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Aiming at staple food crops

Gene editing approach for broad disease resistance

According to a Texas A&M AgriLife Research scientist, a novel gene editing approach could hold the key to broad-spectrum disease resistance in certain staple food crops without causing physical detriment to the plants. Dr. Junqi Song, AgriLife Research plant pathologist in Dallas, explores how a new gene editing approach might achieve better disease resistance in a wide range of crop plants.

His team mainly focuses on addressing late blight disease in tomato and potato. The Texas grown crops are part of a nearly $6 billion national production value, according to USDA data.

Song: “Most successes with broad-spectrum disease resistance so far have resulted from ‘knockout gene editing’, where certain genes are switched off to cause desired behaviours in a subject plant. But successes from knockout editing come at a cost to many other aspects of the plant’s physical health and other characteristics.”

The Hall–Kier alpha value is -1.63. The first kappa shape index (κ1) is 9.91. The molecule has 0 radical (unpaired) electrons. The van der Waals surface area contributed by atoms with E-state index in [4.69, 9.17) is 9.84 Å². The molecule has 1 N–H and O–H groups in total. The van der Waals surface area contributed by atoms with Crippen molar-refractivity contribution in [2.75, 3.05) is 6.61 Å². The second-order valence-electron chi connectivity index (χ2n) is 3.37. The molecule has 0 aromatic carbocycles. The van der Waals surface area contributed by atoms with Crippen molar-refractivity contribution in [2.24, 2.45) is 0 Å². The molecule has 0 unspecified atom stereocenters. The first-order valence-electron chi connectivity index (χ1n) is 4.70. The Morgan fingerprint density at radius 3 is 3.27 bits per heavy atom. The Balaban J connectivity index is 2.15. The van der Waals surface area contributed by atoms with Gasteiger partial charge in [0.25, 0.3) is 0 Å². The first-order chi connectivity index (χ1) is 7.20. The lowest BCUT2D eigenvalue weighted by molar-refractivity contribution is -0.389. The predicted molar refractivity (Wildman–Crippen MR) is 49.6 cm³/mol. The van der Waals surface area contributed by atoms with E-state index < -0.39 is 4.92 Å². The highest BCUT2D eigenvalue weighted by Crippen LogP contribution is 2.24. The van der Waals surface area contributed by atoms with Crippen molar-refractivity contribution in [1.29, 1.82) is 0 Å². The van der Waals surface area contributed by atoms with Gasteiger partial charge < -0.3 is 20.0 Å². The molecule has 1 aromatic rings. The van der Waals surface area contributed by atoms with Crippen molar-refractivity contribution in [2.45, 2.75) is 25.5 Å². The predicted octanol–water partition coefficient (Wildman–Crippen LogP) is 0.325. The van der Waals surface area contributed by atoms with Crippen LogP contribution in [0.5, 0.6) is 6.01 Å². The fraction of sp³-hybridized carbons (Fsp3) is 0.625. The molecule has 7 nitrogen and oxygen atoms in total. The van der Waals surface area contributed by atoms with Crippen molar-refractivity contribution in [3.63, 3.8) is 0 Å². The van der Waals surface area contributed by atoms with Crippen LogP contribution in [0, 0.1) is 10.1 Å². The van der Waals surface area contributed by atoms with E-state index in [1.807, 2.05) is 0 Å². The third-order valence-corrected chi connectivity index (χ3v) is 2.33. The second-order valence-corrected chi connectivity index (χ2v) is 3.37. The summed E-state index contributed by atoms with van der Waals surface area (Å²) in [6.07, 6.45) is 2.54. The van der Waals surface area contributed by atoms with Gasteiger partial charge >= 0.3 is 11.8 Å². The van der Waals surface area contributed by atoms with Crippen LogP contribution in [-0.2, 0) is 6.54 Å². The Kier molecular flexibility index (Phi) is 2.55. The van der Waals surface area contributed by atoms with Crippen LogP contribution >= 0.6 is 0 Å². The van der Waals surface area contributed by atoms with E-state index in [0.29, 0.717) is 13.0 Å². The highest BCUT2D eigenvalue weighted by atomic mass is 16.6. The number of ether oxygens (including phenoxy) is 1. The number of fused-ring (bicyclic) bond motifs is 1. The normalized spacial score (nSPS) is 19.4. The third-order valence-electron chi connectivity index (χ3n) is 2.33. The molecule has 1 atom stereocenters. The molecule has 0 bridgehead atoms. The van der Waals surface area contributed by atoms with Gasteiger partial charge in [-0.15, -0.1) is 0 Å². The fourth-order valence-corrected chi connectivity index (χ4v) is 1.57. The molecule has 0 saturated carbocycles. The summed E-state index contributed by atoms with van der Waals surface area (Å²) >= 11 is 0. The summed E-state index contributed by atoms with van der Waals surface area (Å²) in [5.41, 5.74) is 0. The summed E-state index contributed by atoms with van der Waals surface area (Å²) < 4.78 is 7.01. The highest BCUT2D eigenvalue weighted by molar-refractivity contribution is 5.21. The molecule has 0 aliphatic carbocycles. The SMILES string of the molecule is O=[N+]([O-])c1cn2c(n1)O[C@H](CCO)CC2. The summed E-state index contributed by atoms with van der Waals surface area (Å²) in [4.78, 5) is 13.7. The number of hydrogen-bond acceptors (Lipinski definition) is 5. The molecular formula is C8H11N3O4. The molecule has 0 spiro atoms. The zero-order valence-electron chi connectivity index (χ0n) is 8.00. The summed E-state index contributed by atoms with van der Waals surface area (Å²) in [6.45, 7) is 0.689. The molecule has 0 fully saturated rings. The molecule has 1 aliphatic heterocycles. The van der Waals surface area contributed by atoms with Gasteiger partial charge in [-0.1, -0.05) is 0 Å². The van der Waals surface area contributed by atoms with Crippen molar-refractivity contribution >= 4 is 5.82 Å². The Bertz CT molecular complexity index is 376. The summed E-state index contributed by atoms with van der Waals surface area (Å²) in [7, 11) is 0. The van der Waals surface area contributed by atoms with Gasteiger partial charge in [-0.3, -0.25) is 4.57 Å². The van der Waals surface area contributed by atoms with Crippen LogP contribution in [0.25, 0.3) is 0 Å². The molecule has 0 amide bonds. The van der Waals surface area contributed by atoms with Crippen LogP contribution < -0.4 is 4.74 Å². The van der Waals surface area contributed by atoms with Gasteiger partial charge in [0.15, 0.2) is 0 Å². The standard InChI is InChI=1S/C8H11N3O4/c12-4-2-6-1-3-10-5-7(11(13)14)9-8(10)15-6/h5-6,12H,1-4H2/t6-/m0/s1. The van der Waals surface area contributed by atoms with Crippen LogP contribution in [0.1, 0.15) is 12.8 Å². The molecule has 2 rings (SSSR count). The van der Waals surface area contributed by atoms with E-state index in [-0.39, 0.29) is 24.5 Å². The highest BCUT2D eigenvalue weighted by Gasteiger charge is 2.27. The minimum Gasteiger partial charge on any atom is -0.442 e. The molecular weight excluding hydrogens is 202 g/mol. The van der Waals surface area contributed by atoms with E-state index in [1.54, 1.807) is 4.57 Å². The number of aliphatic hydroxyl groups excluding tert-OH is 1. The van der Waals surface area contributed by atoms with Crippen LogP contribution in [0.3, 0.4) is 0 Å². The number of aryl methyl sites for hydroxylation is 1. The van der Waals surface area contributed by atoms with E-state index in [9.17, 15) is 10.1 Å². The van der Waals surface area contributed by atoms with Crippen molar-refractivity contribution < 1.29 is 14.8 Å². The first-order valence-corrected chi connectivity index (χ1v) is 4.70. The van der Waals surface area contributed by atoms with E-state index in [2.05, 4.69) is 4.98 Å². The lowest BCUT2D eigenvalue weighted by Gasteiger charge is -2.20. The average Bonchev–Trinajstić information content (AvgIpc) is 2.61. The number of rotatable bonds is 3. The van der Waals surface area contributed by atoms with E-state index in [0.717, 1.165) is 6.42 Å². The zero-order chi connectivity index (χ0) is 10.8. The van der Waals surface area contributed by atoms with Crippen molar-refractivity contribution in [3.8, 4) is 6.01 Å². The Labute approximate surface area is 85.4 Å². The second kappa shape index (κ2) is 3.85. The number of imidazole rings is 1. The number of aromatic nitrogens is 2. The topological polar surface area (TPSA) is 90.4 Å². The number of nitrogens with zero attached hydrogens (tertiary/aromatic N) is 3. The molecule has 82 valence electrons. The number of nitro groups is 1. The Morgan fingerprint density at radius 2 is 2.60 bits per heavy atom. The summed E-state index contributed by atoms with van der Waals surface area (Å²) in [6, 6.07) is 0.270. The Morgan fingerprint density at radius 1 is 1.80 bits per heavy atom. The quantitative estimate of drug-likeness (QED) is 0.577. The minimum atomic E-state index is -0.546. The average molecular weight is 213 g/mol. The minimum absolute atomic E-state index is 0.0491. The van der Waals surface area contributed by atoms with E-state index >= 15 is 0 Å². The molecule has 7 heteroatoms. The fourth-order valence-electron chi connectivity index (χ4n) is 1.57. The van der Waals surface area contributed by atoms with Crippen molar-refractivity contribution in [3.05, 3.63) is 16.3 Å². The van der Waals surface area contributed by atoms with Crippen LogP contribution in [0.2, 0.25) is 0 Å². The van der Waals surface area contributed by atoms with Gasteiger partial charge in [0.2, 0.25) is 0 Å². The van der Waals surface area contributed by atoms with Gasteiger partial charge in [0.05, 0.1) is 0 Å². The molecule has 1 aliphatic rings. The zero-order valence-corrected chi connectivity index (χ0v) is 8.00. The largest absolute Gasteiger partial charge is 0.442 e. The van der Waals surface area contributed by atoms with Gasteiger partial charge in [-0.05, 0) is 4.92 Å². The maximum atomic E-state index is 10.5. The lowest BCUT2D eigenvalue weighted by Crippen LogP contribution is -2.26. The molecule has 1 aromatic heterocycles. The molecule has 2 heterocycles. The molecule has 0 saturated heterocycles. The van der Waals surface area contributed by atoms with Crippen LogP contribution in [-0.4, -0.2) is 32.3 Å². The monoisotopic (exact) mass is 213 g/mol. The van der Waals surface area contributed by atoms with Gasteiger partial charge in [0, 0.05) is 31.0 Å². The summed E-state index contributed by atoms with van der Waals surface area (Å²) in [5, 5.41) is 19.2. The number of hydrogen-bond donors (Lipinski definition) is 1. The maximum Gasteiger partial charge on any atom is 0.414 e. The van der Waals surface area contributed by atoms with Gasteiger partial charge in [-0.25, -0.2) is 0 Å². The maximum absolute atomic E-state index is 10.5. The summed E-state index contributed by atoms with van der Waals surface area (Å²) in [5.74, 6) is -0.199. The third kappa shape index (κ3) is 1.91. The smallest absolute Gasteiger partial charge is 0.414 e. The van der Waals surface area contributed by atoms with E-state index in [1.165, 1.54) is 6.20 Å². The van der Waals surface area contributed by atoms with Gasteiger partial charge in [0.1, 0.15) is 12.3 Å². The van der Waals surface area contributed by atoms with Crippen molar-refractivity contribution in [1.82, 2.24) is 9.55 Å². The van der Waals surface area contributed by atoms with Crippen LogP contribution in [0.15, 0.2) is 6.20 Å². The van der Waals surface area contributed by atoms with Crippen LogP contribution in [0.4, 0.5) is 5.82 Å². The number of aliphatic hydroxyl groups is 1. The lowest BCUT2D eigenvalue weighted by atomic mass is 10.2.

As an alternative to switching genes off, Song’s team, using an emerging technology known as the CRISPR/Cas9 system, will introduce, or ‘knock in’, a specific set of genetic regulators. He believes the regulators discovered by his team will allow disease resistance to increase without harming the subject plant. “By comparison, the knock-in approach is a much more complicated process than knockout.”

“There is a growing demand for agricultural production as global populations continue to grow,” Song said. “We will need to develop increasingly efficient systems to meet this demand and hopefully our work is a step in the right direction.”

Source: Agrilife

Publication date: 7/3/2018


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